awc vitamin d deficiency

Vitamin D Deficiency

Vitamin D deficiency is a very common problem.

More than half of the UK population has insufficient levels of vitamin D. Vitamin D is mostly made in the skin by exposure to sunlight. Most foods contain very little vitamin D naturally, though some are fortified (enriched) with added vitamin D. Vitamin D is important for good health, growth and strong bones. Some people are more at risk of deficiency, in particular pregnant women, breast-fed babies and people with black or Asian skin types. Vitamin D supplements can be used in these groups to prevent vitamin D deficiency.

What is vitamin D?

Vitamins are a group of chemicals that are needed by the body for good health. Vitamin D is a fat-soluble vitamin. The fact that it dissolves in fat is important, because it means the body can store it for future use. Unlike other vitamins, we do not need to get vitamin D from the food that we eat. This is a good thing because most foods contain very little vitamin D naturally. Foods that contain vitamin D include:

  • Oily fish (such as sardines, pilchards, herring, trout, tuna, salmon and mackerel).
  • Liver.
  • Egg yolk.
  • Mushrooms.
  • Cheese, milk and butter (small amounts).
  • Fortified foods (this means they have vitamin D added to them) such as margarine, some cereals, infant formula milk.

Our main source of vitamin D is that made by our own bodies. 90% of our vitamin D is made in the skin with the help of sunlight.

UVB sunlight rays convert cholesterol in the skin into vitamin D. Darker skins need more sun to get the same amount of vitamin D as a fair-skinned person. The sunlight needed has to fall directly on to bare skin (through a window is not enough). 2-3 exposures of sunlight per week in the summer months (April to September) are enough to achieve healthy vitamin D levels that last through the year. Each episode should be 20-30 minutes to bare arms and face. This is not the same as suntanning; the skin simply needs to be exposed to sunlight. The sun’s rays can be damaging and sunburn should be avoided at all costs (mainly because it can increase your risk of skin cancer).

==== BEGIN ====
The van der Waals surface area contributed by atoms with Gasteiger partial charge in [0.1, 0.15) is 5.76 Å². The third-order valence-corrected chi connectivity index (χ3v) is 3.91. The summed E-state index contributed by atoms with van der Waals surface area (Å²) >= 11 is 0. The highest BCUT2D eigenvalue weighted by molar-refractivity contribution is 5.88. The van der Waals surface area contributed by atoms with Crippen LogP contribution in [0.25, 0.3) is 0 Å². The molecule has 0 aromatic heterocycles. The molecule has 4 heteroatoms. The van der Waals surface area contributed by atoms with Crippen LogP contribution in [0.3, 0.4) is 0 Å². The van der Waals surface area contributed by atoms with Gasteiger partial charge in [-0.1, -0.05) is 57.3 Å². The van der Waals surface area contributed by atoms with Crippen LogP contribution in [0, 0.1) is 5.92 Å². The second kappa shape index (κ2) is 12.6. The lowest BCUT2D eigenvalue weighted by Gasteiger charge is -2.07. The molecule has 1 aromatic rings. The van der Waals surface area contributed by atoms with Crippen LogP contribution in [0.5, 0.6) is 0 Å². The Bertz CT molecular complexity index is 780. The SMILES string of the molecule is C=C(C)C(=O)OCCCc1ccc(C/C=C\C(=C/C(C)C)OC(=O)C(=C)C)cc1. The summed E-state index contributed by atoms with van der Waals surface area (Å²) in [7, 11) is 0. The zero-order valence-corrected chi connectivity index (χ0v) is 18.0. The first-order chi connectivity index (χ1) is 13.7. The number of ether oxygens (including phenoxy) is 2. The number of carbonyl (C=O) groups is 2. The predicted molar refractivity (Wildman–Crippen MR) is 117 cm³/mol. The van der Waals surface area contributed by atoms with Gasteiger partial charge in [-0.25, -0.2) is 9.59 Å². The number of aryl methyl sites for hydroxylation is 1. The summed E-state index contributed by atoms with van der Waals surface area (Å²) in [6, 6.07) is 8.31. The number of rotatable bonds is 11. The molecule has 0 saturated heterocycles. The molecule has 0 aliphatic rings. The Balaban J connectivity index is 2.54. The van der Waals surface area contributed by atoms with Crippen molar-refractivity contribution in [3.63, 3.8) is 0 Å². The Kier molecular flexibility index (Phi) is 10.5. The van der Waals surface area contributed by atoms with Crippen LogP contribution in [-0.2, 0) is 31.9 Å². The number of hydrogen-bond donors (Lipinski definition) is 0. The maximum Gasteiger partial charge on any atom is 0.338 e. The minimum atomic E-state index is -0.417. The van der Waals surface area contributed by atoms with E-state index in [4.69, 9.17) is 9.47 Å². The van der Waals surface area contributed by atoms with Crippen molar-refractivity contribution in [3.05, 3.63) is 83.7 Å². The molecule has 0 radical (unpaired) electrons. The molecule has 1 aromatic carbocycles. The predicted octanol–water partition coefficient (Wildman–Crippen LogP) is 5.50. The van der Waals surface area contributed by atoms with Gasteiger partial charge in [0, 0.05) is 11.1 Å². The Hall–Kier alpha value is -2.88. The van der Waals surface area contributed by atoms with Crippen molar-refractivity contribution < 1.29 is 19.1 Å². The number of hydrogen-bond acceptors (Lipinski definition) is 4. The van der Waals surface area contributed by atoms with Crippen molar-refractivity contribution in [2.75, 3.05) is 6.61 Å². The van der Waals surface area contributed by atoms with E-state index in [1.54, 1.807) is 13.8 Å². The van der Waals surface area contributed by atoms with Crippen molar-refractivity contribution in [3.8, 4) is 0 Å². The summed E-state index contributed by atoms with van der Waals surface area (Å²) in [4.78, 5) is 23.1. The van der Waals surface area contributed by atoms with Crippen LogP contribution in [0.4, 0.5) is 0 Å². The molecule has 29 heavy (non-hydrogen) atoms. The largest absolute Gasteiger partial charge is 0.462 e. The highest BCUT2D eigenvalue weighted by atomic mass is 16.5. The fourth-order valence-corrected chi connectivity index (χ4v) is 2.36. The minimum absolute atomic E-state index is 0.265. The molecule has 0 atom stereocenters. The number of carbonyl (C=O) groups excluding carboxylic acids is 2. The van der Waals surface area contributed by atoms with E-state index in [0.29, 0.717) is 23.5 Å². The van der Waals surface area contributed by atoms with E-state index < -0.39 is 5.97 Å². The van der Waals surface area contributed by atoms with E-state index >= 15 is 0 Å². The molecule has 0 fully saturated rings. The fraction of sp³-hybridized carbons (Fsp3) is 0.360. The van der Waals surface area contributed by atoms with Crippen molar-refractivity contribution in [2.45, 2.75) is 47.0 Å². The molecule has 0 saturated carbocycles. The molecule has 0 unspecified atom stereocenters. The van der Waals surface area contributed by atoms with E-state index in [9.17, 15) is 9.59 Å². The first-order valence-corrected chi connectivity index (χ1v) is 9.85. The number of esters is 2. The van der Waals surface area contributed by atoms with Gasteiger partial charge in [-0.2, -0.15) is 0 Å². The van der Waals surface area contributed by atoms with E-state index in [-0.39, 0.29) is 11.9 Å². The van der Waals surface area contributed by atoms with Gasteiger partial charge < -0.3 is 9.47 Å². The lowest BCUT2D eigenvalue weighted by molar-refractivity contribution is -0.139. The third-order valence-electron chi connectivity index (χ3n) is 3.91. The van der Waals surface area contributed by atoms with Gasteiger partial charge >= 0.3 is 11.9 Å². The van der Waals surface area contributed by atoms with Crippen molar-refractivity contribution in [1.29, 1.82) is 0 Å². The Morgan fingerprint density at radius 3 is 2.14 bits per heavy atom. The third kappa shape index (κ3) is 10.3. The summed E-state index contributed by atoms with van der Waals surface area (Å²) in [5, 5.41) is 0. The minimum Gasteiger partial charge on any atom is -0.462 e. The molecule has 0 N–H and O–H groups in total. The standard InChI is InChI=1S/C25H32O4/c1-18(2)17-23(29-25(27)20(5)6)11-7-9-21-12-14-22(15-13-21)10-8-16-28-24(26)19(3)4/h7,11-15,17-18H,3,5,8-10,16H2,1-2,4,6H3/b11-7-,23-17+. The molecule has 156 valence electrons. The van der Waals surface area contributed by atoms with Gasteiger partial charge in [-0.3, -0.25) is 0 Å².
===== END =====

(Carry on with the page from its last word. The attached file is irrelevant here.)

Chemical processes occur in the liver, and then the kidney, to produce calcitriol which is the active form of vitamin D. Calcitriol is a chemical that helps calcium and phosphorus to be absorbed from the gut. The calcium and phosphorus are essential for the structure and strength of our bones.

So, vitamin D is really important for strong bones. In addition, vitamin D seems to be important for muscles and general health. Scientists have also found that vitamin D may help prevent other diseases such as cancer, diabetes and heart disease.

What is vitamin D deficiency?

Vitamin D deficiency means that there is not enough vitamin D in the body. Broadly speaking this can occur in three situations:

  • The body has an increased need for vitamin D.
  • The body is unable to make enough vitamin D.
  • Not enough vitamin D is being taken in the diet.

Who gets vitamin D deficiency?

(1) Growing children, pregnant women, and breast-feeding women need extra vitamin D because it is required for growth. So, vitamin D deficiency is more likely to develop in the following groups of people:

Pregnant or breast-feeding women. Vitamin D deficiency is even more likely to develop in women who have had several full-term pregnancies with short gaps between them. This is because the body’s stores of vitamin D get used up, and there is little time for them to be built up before another pregnancy.

Breast-fed babies whose mothers are lacking in vitamin D, or with prolonged breast-feeding, as there is little vitamin D in breast milk. (Note: there are significant advantages to breast-feeding; you should not stop breast-feeding due to concern about vitamin D levels – your baby can simply have vitamin D supplements as drops by mouth.)